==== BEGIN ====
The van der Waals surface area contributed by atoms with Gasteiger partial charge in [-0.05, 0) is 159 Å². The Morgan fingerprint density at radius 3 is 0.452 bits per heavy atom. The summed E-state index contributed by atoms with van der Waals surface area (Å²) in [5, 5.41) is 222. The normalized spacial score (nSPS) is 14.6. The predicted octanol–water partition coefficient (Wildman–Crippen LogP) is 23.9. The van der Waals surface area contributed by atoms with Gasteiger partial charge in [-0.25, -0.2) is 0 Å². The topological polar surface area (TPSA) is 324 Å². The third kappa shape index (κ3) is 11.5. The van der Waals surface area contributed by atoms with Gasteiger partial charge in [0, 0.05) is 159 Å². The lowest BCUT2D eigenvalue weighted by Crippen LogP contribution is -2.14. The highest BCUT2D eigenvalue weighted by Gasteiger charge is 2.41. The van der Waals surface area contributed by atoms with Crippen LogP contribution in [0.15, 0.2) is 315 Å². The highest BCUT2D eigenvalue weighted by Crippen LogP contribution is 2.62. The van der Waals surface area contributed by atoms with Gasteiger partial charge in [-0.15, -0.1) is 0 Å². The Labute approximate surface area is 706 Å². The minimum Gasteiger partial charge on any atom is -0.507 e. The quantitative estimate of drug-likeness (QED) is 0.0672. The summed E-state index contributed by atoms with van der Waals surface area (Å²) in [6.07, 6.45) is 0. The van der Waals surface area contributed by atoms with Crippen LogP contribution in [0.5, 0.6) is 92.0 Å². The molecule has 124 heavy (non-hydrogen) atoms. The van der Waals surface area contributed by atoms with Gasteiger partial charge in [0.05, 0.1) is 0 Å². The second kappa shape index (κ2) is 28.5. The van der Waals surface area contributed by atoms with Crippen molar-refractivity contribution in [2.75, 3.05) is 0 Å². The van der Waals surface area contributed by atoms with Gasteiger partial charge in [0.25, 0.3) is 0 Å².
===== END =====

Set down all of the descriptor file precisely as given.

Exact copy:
The van der Waals surface area contributed by atoms with Gasteiger partial charge in [-0.05, 0) is 159 Å². The Morgan fingerprint density at radius 3 is 0.452 bits per heavy atom. The summed E-state index contributed by atoms with van der Waals surface area (Å²) in [5, 5.41) is 222. The normalized spacial score (nSPS) is 14.6. The predicted octanol–water partition coefficient (Wildman–Crippen LogP) is 23.9. The van der Waals surface area contributed by atoms with Gasteiger partial charge in [-0.25, -0.2) is 0 Å². The topological polar surface area (TPSA) is 324 Å². The third kappa shape index (κ3) is 11.5. The van der Waals surface area contributed by atoms with Gasteiger partial charge in [0, 0.05) is 159 Å². The lowest BCUT2D eigenvalue weighted by Crippen LogP contribution is -2.14. The highest BCUT2D eigenvalue weighted by Gasteiger charge is 2.41. The van der Waals surface area contributed by atoms with Crippen LogP contribution in [0.15, 0.2) is 315 Å². The highest BCUT2D eigenvalue weighted by Crippen LogP contribution is 2.62. The van der Waals surface area contributed by atoms with Gasteiger partial charge in [-0.15, -0.1) is 0 Å². The Labute approximate surface area is 706 Å². The minimum Gasteiger partial charge on any atom is -0.507 e. The quantitative estimate of drug-likeness (QED) is 0.0672. The summed E-state index contributed by atoms with van der Waals surface area (Å²) in [6.07, 6.45) is 0. The van der Waals surface area contributed by atoms with Crippen LogP contribution in [0.5, 0.6) is 92.0 Å². The molecule has 124 heavy (non-hydrogen) atoms. The van der Waals surface area contributed by atoms with Gasteiger partial charge in [0.05, 0.1) is 0 Å². The second kappa shape index (κ2) is 28.5. The van der Waals surface area contributed by atoms with Crippen molar-refractivity contribution in [2.75, 3.05) is 0 Å². The van der Waals surface area contributed by atoms with Gasteiger partial charge in [0.25, 0.3) is 0 Å².